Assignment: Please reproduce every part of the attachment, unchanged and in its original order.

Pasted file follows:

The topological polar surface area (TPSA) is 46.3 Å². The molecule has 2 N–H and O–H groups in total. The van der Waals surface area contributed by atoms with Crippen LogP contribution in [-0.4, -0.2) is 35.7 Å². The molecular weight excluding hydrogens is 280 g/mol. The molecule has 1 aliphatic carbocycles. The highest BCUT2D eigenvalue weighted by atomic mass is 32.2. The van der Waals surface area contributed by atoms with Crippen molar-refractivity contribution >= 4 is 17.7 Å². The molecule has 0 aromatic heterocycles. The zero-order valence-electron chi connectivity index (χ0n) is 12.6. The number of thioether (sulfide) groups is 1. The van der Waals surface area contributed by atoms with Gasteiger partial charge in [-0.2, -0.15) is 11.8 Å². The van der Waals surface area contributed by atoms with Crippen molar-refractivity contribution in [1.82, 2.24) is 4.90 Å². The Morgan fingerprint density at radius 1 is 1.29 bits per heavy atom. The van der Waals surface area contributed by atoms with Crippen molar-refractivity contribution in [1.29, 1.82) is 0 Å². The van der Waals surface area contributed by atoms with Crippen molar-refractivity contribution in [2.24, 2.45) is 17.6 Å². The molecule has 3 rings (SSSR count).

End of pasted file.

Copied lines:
The topological polar surface area (TPSA) is 46.3 Å². The molecule has 2 N–H and O–H groups in total. The van der Waals surface area contributed by atoms with Crippen LogP contribution in [-0.4, -0.2) is 35.7 Å². The molecular weight excluding hydrogens is 280 g/mol. The molecule has 1 aliphatic carbocycles. The highest BCUT2D eigenvalue weighted by atomic mass is 32.2. The van der Waals surface area contributed by atoms with Crippen molar-refractivity contribution >= 4 is 17.7 Å². The molecule has 0 aromatic heterocycles. The zero-order valence-electron chi connectivity index (χ0n) is 12.6. The number of thioether (sulfide) groups is 1. The van der Waals surface area contributed by atoms with Gasteiger partial charge in [-0.2, -0.15) is 11.8 Å². The van der Waals surface area contributed by atoms with Crippen molar-refractivity contribution in [1.82, 2.24) is 4.90 Å². The Morgan fingerprint density at radius 1 is 1.29 bits per heavy atom. The van der Waals surface area contributed by atoms with Crippen molar-refractivity contribution in [1.29, 1.82) is 0 Å². The van der Waals surface area contributed by atoms with Crippen molar-refractivity contribution in [2.24, 2.45) is 17.6 Å². The molecule has 3 rings (SSSR count).